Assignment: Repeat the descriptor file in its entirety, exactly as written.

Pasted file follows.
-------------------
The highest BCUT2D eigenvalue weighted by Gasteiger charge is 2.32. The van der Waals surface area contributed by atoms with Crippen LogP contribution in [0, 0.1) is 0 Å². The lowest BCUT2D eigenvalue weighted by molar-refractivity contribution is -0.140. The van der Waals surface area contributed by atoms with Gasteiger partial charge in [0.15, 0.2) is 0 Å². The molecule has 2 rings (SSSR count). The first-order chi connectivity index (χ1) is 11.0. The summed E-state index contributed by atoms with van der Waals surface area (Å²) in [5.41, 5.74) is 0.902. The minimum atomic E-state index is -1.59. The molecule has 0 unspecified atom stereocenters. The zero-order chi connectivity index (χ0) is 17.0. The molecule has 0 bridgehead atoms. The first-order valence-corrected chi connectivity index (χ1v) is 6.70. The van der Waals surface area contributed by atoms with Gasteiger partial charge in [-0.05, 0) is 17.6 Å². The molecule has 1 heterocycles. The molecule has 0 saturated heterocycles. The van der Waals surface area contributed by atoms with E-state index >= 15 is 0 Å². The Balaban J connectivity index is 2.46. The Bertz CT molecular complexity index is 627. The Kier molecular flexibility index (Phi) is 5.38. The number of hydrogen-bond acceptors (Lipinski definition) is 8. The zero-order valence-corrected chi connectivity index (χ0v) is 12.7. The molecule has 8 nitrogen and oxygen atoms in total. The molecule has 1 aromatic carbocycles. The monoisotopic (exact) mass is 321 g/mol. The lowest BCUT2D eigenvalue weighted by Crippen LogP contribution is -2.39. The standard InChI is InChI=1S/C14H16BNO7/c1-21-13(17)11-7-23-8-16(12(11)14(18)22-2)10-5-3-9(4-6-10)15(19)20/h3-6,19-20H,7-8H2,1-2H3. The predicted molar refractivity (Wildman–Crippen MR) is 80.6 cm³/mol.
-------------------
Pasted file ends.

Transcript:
The highest BCUT2D eigenvalue weighted by Gasteiger charge is 2.32. The van der Waals surface area contributed by atoms with Crippen LogP contribution in [0, 0.1) is 0 Å². The lowest BCUT2D eigenvalue weighted by molar-refractivity contribution is -0.140. The van der Waals surface area contributed by atoms with Gasteiger partial charge in [0.15, 0.2) is 0 Å². The molecule has 2 rings (SSSR count). The first-order chi connectivity index (χ1) is 11.0. The summed E-state index contributed by atoms with van der Waals surface area (Å²) in [5.41, 5.74) is 0.902. The minimum atomic E-state index is -1.59. The molecule has 0 unspecified atom stereocenters. The zero-order chi connectivity index (χ0) is 17.0. The molecule has 0 bridgehead atoms. The first-order valence-corrected chi connectivity index (χ1v) is 6.70. The van der Waals surface area contributed by atoms with Gasteiger partial charge in [-0.05, 0) is 17.6 Å². The molecule has 1 heterocycles. The molecule has 0 saturated heterocycles. The van der Waals surface area contributed by atoms with E-state index >= 15 is 0 Å². The Balaban J connectivity index is 2.46. The Bertz CT molecular complexity index is 627. The Kier molecular flexibility index (Phi) is 5.38. The number of hydrogen-bond acceptors (Lipinski definition) is 8. The zero-order valence-corrected chi connectivity index (χ0v) is 12.7. The molecule has 8 nitrogen and oxygen atoms in total. The molecule has 1 aromatic carbocycles. The monoisotopic (exact) mass is 321 g/mol. The lowest BCUT2D eigenvalue weighted by Crippen LogP contribution is -2.39. The standard InChI is InChI=1S/C14H16BNO7/c1-21-13(17)11-7-23-8-16(12(11)14(18)22-2)10-5-3-9(4-6-10)15(19)20/h3-6,19-20H,7-8H2,1-2H3. The predicted molar refractivity (Wildman–Crippen MR) is 80.6 cm³/mol.